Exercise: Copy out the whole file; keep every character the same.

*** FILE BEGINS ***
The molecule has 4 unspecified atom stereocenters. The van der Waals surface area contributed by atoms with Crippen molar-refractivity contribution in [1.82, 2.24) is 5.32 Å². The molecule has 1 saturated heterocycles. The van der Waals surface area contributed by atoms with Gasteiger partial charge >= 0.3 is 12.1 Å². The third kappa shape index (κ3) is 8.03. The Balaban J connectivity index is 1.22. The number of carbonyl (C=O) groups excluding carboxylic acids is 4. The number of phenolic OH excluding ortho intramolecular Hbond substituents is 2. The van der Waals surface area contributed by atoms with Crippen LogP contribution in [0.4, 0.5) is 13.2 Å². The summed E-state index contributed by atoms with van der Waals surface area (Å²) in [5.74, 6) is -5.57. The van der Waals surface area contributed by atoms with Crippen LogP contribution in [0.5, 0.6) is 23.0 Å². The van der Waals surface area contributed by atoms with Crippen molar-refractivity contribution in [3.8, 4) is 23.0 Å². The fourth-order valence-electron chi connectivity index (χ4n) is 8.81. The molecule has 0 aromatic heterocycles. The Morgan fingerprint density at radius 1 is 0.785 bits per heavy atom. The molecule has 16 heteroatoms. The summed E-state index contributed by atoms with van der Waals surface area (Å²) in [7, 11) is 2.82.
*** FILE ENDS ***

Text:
The molecule has 4 unspecified atom stereocenters. The van der Waals surface area contributed by atoms with Crippen molar-refractivity contribution in [1.82, 2.24) is 5.32 Å². The molecule has 1 saturated heterocycles. The van der Waals surface area contributed by atoms with Gasteiger partial charge >= 0.3 is 12.1 Å². The third kappa shape index (κ3) is 8.03. The Balaban J connectivity index is 1.22. The number of carbonyl (C=O) groups excluding carboxylic acids is 4. The number of phenolic OH excluding ortho intramolecular Hbond substituents is 2. The van der Waals surface area contributed by atoms with Crippen LogP contribution in [0.4, 0.5) is 13.2 Å². The summed E-state index contributed by atoms with van der Waals surface area (Å²) in [5.74, 6) is -5.57. The van der Waals surface area contributed by atoms with Crippen LogP contribution in [0.5, 0.6) is 23.0 Å². The van der Waals surface area contributed by atoms with Crippen molar-refractivity contribution in [3.8, 4) is 23.0 Å². The fourth-order valence-electron chi connectivity index (χ4n) is 8.81. The molecule has 0 aromatic heterocycles. The Morgan fingerprint density at radius 1 is 0.785 bits per heavy atom. The molecule has 16 heteroatoms. The summed E-state index contributed by atoms with van der Waals surface area (Å²) in [7, 11) is 2.82.